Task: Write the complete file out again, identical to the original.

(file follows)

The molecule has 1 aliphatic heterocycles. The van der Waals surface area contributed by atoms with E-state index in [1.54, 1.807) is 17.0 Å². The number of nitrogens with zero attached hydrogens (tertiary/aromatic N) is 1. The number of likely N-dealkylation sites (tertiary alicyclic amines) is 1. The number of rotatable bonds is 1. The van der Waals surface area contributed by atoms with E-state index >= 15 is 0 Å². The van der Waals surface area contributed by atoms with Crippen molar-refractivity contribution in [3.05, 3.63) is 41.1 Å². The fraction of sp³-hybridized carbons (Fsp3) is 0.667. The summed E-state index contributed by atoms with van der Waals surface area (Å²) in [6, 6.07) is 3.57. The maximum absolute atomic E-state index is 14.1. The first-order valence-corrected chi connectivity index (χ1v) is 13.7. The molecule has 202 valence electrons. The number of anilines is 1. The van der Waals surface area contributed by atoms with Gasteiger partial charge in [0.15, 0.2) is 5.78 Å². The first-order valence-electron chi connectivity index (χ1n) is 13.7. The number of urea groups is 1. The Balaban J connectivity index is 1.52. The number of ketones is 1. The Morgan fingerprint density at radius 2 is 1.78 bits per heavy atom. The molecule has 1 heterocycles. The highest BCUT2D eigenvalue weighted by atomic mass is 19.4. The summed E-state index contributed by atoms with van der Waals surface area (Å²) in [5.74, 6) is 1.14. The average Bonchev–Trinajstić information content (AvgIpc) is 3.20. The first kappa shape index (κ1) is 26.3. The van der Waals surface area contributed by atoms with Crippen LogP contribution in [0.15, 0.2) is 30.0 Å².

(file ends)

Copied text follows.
The molecule has 1 aliphatic heterocycles. The van der Waals surface area contributed by atoms with E-state index in [1.54, 1.807) is 17.0 Å². The number of nitrogens with zero attached hydrogens (tertiary/aromatic N) is 1. The number of likely N-dealkylation sites (tertiary alicyclic amines) is 1. The number of rotatable bonds is 1. The van der Waals surface area contributed by atoms with E-state index >= 15 is 0 Å². The van der Waals surface area contributed by atoms with Crippen molar-refractivity contribution in [3.05, 3.63) is 41.1 Å². The fraction of sp³-hybridized carbons (Fsp3) is 0.667. The summed E-state index contributed by atoms with van der Waals surface area (Å²) in [6, 6.07) is 3.57. The maximum absolute atomic E-state index is 14.1. The first-order valence-corrected chi connectivity index (χ1v) is 13.7. The molecule has 202 valence electrons. The number of anilines is 1. The van der Waals surface area contributed by atoms with Gasteiger partial charge in [0.15, 0.2) is 5.78 Å². The first-order valence-electron chi connectivity index (χ1n) is 13.7. The number of urea groups is 1. The Balaban J connectivity index is 1.52. The number of ketones is 1. The Morgan fingerprint density at radius 2 is 1.78 bits per heavy atom. The molecule has 1 heterocycles. The highest BCUT2D eigenvalue weighted by atomic mass is 19.4. The summed E-state index contributed by atoms with van der Waals surface area (Å²) in [5.74, 6) is 1.14. The average Bonchev–Trinajstić information content (AvgIpc) is 3.20. The first kappa shape index (κ1) is 26.3. The van der Waals surface area contributed by atoms with Crippen LogP contribution in [0.15, 0.2) is 30.0 Å².